News Bands 1QI: Cheap Time, Hollow Earth, Circles, Gazer

1QI: Cheap Time, Hollow Earth, Circles, Gazer

Posted July 21, 2014, 8:19 a.m. in Bands by Loren
1QI: Cheap Time, Hollow Earth, Circles, Gazer

One of our newest features here at Scene Point Blank is our semi-daily quickie Q&A: One Question Interviews. Follow us at facebook or twitter and we'll post one interview every Monday-Thursday. Well, sometimes we miss a day, but it will be four each week regardless.


After our social media followers get the first word, we'll later post a wrap-up here at the site and archive 'em here. This week check out Q&As with Circles/Space Raft, Hollow Earth, Cheap Time, and Gazer. 

Srini Radhakrishna (Circles, Space Raft)

SPB: Do you wear earplugs when you play? (Why/why not?)

Radhakrishna: Despite having custom earplugs made over a year ago, I've only used them once. They actually haven't even moved from where I put them the day I got them. I forget that I own them and never think to bring them to practice. I suppose one of these days I will remember, and find out if they were worth the $150 I spent on them.

 

Steve (Hollow Earth, vocals)

SPB: What do you think of bands playing albums in their entirety as a tour concept?

Steve: I personally think it's great! In 2008 one of my all-time favorite bands, Local H, played 7 nights in a row in their hometown of Chicago to commemorate the release of their then new album. In chronological order they played all five of their studio albums in their entirety, left night 6 for b-sides and rarities, and on the 7th night played the new album front to back on the eve of its release. As a fan, I couldn't have asked for more! That'll easily go down as one of the most memorable experiences for me. And for bands that tour consistently, why not? I see no harm in giving people more motivation to come out and see a band they've already seen before. Of course you do run the risk of alienating people who may not be particularly fond of said album, but I truly think at the end of the day true music fans will largely be appreciative. As a guy who has repeatedly gotten into bands long after I wish I had, or even bands that may have been a bit before my time... I love the idea of being afforded the opportunity to hear some of those deep cuts I thought I'd never hear! I've never really been a fan of songs that only get recorded and never see the stage. Doing full album tours forces bands to dust off those potentially neglected gems. When Hollow Earth formed, we often played our entire EP from front to back, but that's because we didn't have any other songs! Haha, does that count?!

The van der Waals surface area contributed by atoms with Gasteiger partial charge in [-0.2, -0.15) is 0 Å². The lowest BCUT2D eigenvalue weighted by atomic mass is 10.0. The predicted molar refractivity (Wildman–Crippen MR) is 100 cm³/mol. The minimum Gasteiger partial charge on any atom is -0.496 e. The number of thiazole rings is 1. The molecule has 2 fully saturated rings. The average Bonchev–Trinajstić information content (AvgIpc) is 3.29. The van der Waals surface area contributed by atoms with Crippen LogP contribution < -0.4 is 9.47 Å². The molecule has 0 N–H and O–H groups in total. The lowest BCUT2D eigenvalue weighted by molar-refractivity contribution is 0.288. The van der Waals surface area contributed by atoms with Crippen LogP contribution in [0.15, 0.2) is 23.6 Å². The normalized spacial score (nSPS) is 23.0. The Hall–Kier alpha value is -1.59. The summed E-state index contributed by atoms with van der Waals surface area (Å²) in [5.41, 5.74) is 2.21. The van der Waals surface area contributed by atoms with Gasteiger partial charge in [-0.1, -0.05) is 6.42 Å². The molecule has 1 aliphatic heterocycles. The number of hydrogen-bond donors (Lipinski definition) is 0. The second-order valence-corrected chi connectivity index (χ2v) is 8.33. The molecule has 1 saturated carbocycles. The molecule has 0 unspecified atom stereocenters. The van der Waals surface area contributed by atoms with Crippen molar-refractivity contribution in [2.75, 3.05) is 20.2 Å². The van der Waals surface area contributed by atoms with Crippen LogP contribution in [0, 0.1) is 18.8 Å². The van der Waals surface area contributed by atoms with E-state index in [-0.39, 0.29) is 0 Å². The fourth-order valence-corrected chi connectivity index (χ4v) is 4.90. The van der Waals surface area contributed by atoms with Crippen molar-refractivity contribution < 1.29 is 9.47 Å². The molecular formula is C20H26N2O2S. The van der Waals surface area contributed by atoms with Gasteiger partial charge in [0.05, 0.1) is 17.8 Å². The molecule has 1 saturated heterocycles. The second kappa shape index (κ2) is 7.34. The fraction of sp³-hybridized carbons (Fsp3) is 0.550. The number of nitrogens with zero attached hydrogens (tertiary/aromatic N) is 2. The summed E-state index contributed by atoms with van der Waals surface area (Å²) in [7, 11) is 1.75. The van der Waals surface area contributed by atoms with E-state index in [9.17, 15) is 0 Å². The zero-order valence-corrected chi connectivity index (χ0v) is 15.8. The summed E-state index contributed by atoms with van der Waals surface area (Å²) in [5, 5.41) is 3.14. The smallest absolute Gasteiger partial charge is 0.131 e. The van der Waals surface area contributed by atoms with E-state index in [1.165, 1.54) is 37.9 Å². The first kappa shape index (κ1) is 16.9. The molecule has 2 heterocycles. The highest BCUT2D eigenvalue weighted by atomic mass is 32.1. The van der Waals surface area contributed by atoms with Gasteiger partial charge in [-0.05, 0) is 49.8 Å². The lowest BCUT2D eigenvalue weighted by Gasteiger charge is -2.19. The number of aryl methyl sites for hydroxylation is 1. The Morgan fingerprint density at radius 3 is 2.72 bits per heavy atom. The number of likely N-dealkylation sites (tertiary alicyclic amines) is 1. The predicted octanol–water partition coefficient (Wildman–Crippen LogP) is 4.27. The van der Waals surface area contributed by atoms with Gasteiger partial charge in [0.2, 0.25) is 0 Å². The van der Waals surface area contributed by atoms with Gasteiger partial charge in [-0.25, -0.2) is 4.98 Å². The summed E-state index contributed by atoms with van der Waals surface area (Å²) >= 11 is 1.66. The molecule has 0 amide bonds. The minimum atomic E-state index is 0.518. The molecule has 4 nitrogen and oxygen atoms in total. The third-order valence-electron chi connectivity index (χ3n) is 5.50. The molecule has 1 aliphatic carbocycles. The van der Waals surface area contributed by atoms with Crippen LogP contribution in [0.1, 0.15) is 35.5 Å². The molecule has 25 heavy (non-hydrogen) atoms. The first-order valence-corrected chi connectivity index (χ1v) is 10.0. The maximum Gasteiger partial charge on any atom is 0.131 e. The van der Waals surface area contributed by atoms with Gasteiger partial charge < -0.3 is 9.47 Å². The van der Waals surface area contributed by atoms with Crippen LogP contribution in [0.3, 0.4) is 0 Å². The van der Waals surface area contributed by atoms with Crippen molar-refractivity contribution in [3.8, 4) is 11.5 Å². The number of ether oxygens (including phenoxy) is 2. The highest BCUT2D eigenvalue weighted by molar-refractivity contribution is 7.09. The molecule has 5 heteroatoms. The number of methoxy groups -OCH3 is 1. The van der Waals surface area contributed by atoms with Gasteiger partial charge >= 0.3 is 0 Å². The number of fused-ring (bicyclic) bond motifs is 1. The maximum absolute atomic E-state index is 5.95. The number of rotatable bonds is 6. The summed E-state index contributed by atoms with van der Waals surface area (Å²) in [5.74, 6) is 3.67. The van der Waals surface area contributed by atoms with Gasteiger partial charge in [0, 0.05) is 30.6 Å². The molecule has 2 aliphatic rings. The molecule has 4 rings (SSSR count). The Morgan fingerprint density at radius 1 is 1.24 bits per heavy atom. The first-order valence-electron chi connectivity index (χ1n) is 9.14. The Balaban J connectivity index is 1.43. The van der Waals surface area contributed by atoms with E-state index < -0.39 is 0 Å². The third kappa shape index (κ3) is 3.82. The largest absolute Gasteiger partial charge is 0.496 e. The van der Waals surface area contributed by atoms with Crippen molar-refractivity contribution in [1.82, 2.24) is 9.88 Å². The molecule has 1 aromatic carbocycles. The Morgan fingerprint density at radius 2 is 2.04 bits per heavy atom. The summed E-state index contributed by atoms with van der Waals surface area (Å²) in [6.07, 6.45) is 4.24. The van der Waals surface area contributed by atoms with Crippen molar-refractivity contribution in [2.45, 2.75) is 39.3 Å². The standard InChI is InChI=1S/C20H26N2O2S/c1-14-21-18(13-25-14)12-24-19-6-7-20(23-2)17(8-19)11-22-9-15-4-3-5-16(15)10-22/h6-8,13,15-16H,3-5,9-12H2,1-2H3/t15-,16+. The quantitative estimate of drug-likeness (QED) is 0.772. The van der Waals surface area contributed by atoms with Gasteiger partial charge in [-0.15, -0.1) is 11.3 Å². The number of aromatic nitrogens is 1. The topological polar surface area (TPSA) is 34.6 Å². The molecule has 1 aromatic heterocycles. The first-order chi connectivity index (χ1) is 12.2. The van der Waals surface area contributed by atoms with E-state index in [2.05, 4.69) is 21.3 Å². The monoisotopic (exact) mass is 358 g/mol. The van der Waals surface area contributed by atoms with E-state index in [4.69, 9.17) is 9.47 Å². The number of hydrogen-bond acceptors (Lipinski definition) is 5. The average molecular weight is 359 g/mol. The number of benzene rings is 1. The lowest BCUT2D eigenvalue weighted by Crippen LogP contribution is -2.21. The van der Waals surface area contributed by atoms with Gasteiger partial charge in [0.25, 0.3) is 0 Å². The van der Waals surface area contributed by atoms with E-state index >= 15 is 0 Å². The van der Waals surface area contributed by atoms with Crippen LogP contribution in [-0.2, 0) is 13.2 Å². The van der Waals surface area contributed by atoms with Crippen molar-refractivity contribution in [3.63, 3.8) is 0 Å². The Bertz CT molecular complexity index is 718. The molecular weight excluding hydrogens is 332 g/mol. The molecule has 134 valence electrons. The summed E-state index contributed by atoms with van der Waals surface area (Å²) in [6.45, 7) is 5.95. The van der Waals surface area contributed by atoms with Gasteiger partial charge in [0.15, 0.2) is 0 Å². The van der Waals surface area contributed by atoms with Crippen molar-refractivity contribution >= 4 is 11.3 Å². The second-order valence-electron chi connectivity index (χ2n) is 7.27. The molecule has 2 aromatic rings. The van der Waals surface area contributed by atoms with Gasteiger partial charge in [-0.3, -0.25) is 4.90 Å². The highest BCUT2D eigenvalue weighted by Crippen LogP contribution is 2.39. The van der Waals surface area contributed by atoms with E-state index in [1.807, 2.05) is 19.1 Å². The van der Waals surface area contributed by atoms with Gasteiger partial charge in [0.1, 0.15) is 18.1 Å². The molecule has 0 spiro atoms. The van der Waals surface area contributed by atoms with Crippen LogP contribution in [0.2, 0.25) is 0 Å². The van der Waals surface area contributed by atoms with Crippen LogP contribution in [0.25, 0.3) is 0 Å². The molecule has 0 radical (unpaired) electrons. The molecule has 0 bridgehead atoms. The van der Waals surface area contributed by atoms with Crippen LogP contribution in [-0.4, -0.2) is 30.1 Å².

Jeffrey Novak (Cheap Time, solo)

SPB: What inspired you to start performing solo?

Novak: I have never had much patience with waiting. I got tired of waiting to meet the right people to start a band with, so I got heavy into home recording instead. But it wasn't until I saw the Cheater Slicks play that I finally knew I had to perform. Staying at home writing and overdubbing all the time just wasn't enough anymore. Seeing them open for the Oblivians opened up a vision to me that it was all possible and extremely necessary. I had seen a few bands play before them, but I had never seen anything as un-posturing and honest and the Cheater Slicks. They made it real, and they set a certain standard that I and all their other loyal fans still thrive for. The day after I saw them I taught myself how to play the drums and guitar at the same time. Five months later I played my solo debut in Memphis opening for Monsieur Jeffrey Evans. As far as I have ever been concerned, that was it.

Been on a major writing spree lately. We're not touring this summer, so I'm staying home to help the Paperhead get the finishing touches on their album. Plus I'm planning on finishing 4 albums worth of material by the end of the year, 2 of which are almost in the can.

Erik Ziedses des Plantes (Gazer, bass/vocals)

SPB: How do you find new music?

Zedses des Plantes: My current music discovery system has two tiers that I think does a good job of covering stuff happening more "above ground" and things happening on a more DIY level.

Tier 1: I have a regular rotation of websites that I've visited daily for years at this point, and that covers most of the stuff that comes out on the larger indie/punk labels and whatnot. I try and read as many music-related books as I can, about everything from hip-hop and electronic music, to vocoders, jazz, and a healthy batch of punk/hardcore related materials. Finally, I've tried to buy at least one music magazine per month this year.

Tier 2: As much as I hate about 95% of what people use it for and the self-obsessed, assigning-relevance-to-the-utterly-mundane culture it encourages, social media is pretty integral to how I discover music these days, due to the fact that I have a job that is fairly restrictive in how often it allows me time to go out to shows. I've often found out about new stuff by simply seeing what my friends are seeing and finding worthy to post about, or shows that they're booking around Ohio. I also consider myself very lucky to have made friends with several open-minded obsessives, record store owners, and downright curious types in the world of punk and hardcore, who are constantly exposing me to bands and music (both old and new) that I usually would have no idea to look for.

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